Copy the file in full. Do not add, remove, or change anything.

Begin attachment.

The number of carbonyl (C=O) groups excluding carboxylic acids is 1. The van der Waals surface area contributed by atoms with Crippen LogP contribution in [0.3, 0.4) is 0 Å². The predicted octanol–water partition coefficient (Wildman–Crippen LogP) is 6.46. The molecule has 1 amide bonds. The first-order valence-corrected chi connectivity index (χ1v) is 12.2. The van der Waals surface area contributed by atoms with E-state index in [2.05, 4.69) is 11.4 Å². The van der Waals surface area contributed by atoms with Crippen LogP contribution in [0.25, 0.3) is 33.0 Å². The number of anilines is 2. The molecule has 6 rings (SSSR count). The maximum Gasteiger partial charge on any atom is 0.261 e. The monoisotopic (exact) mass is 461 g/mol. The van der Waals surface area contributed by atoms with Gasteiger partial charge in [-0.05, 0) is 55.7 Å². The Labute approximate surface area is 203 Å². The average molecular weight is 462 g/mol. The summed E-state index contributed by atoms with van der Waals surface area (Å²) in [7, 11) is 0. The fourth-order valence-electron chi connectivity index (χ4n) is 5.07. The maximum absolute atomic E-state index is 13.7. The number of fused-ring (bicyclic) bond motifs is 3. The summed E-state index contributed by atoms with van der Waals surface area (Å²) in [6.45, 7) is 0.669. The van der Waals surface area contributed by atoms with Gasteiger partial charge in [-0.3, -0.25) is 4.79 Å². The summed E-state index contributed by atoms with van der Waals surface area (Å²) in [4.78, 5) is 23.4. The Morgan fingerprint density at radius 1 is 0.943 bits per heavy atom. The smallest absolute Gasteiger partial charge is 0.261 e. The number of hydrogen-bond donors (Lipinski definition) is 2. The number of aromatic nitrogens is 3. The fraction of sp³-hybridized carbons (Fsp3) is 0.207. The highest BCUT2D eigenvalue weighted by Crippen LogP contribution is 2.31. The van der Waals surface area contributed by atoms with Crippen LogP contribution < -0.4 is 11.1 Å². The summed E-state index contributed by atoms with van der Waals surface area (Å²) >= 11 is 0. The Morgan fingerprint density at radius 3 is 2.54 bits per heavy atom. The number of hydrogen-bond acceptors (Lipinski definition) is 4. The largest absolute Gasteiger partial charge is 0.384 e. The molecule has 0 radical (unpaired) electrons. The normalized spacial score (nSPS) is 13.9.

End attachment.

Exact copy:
The number of carbonyl (C=O) groups excluding carboxylic acids is 1. The van der Waals surface area contributed by atoms with Crippen LogP contribution in [0.3, 0.4) is 0 Å². The predicted octanol–water partition coefficient (Wildman–Crippen LogP) is 6.46. The molecule has 1 amide bonds. The first-order valence-corrected chi connectivity index (χ1v) is 12.2. The van der Waals surface area contributed by atoms with E-state index in [2.05, 4.69) is 11.4 Å². The van der Waals surface area contributed by atoms with Crippen LogP contribution in [0.25, 0.3) is 33.0 Å². The number of anilines is 2. The molecule has 6 rings (SSSR count). The maximum Gasteiger partial charge on any atom is 0.261 e. The monoisotopic (exact) mass is 461 g/mol. The van der Waals surface area contributed by atoms with Gasteiger partial charge in [-0.05, 0) is 55.7 Å². The Labute approximate surface area is 203 Å². The average molecular weight is 462 g/mol. The summed E-state index contributed by atoms with van der Waals surface area (Å²) in [7, 11) is 0. The fourth-order valence-electron chi connectivity index (χ4n) is 5.07. The maximum absolute atomic E-state index is 13.7. The number of fused-ring (bicyclic) bond motifs is 3. The summed E-state index contributed by atoms with van der Waals surface area (Å²) in [6.45, 7) is 0.669. The van der Waals surface area contributed by atoms with Gasteiger partial charge in [-0.3, -0.25) is 4.79 Å². The summed E-state index contributed by atoms with van der Waals surface area (Å²) in [4.78, 5) is 23.4. The Morgan fingerprint density at radius 1 is 0.943 bits per heavy atom. The smallest absolute Gasteiger partial charge is 0.261 e. The number of hydrogen-bond donors (Lipinski definition) is 2. The number of aromatic nitrogens is 3. The fraction of sp³-hybridized carbons (Fsp3) is 0.207. The highest BCUT2D eigenvalue weighted by Crippen LogP contribution is 2.31. The van der Waals surface area contributed by atoms with Crippen LogP contribution < -0.4 is 11.1 Å². The summed E-state index contributed by atoms with van der Waals surface area (Å²) >= 11 is 0. The Morgan fingerprint density at radius 3 is 2.54 bits per heavy atom. The number of hydrogen-bond acceptors (Lipinski definition) is 4. The largest absolute Gasteiger partial charge is 0.384 e. The molecule has 0 radical (unpaired) electrons. The normalized spacial score (nSPS) is 13.9.